Tuesday, August 22, 2023

Adam Cranston jailed for 15 years for $105 million tax fraud

AFP Operation Elbrus: Trio jailed over tax fraud

 Adam Cranston jailed over $105 million Plutus Payroll tax evasion scheme

Adam Cranston jailed for 15 years for Plutus Payroll tax fraud

Adam Cranston jailed for 15 years for $105 million tax fraud

Adam Cranston will spend a maximum of 15 years behind bars for his role as an architect of the $105 million Plutus Payroll tax fraud, which he used to fund lavish personal expenses including properties and luxury cars.

Cranston appeared in the NSW Supreme Court on Tuesday morning via video link from Silverwater jail, wearing prison greens and a yellow hi-vis vest, to be sentenced by Justice Anthony Payne who set a non-parole period of 10 years. The 36-year-old listened intently throughout the two-hour judgment.

Adam Cranston outside the NSW Supreme Court during his trial.

Adam Cranston outside the NSW Supreme Court during his trial. BROOK MITCHELL

Cranston was found guilty in March with four others, including his sister Lauren Cranston, of conspiring to dishonestly cause a loss to the Commonwealth and conspiring to deal with more than $1 million believing it to be the proceeds of crime.

Using “a number of apparently unrelated subcontracting companies, which were in truth controlled by a number of the conspirators”, the group skimmed PAYG (pay as you go) withholding tax and GST from money received from legitimate clients of fee-free payroll business Plutus Payroll, Payne said.

Of $141 million in taxes collected, $105 million was misappropriated between March 2014 and May 2017.

“I find that Mr Cranston became knowingly involved in the conspiracies from the outset, being February 2014,” the judge said. This included meetings at the Men’s Gallery strip club early that year. Payne rejected the submission Cranston had no knowledge of the conspiracies up to June 2016.

“Plutus was never a legitimate and profitable company and Mr Cranston knew that.”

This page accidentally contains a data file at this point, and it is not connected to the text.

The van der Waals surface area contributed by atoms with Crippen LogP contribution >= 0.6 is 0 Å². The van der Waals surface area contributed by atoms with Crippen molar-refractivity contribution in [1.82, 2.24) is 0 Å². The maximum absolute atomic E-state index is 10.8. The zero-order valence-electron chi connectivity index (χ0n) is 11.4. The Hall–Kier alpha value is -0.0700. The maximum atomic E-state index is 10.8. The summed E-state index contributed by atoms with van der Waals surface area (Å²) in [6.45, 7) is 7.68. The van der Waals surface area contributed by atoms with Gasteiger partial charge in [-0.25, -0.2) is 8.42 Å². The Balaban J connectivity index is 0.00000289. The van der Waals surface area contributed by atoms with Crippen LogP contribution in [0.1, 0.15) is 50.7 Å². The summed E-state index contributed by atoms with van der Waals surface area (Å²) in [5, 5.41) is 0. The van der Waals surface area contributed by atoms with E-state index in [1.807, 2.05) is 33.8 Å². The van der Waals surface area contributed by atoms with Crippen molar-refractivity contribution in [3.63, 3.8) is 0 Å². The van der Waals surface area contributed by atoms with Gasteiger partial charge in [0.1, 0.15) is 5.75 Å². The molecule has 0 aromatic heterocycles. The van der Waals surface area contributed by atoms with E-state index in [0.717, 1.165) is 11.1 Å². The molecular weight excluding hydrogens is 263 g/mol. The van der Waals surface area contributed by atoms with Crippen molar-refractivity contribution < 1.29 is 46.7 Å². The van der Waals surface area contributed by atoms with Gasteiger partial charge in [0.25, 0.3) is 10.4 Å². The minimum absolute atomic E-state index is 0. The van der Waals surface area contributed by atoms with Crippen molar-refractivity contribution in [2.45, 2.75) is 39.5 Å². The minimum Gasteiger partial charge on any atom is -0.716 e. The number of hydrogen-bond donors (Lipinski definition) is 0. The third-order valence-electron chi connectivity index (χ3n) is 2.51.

He said the scheme involved planning, deception and “a high degree of dishonesty”, and Mr Cranston’s role as an instigator or architect was “at the top” of the “vast, three-year long conspiracies”.

It was a “persistent course of conduct which was neither spontaneous nor opportunistic” and a “gross violation of societal norms”.

The court heard Cranston’s personal benefit from the tax rip off was not less than $6,861,782.17.

Payne found Cranston was “principally motivated by financial reward” and one of the primary financial beneficiaries.

The judge also rejected the suggestion that jailed co-conspirator Simon Anquetil was more heavily involved than Cranston or the mastermind.

He said the “real controllers” of second-tier companies, which he described as the “engines” of the conspiracies and the “epicentre” of the tax fraud, were Cranston and fellow fraudster Jason Onley, a former professional snowboarder who is to be sentenced on Tuesday afternoon.

The judge said a blackmail payment of almost $25 million in early 2017 was not made under duress, rather was made principally to avoid detection of the crimes.

The Crown alleged Cranston put funds from the fraud towards the purchase of Mercedes C63 and Porsche Cayenne Turbo S cars, a “Kimberley Karavan”, Scania truck, Toyota LandCruiser, and a $240,000 deposit and loan repayments for a Cirrus SR22 single-engine plane.

Additionally, the Crown said Cranston put $1.5 million towards a house at Miranda, spent $1.2 million on a 58-hectare estate and associated renovations in Vacy, and $826,000 on a site with water views at Burraneer.

Crown prosecutor Rae Sharp, KC, had argued Cranston had “been in for a pound from the start”.

Cranston’s barrister John Stratton, SC, previously submitted his client had a detailed history of drug abuse, including suffering from cannabis use disorder, and that “for much of the time of the offending ... he was affected by substances”.

Cranston is the son of former ATO deputy commissioner Michael Cranston, who is not accused of any wrongdoing.

Cranston’s school friend Patrick Willmott was jailed for a maximum of nine years, solicitor Dev Menon for 14 years and Lauren Cranston for eight years for their roles in the Plutus rort.

In January 2017, in one of 360 covert recordings gathered by federal police, Adam Cranston said, “if this was fully uncovered, and they knew exactly what was going on, it would be ‘f---ing Ben-Hur, man’.”

In that recording, Menon replied, “it would be the biggest tax fraud in Australia’s history”.

Cranston will be eligible for parole in March 2033.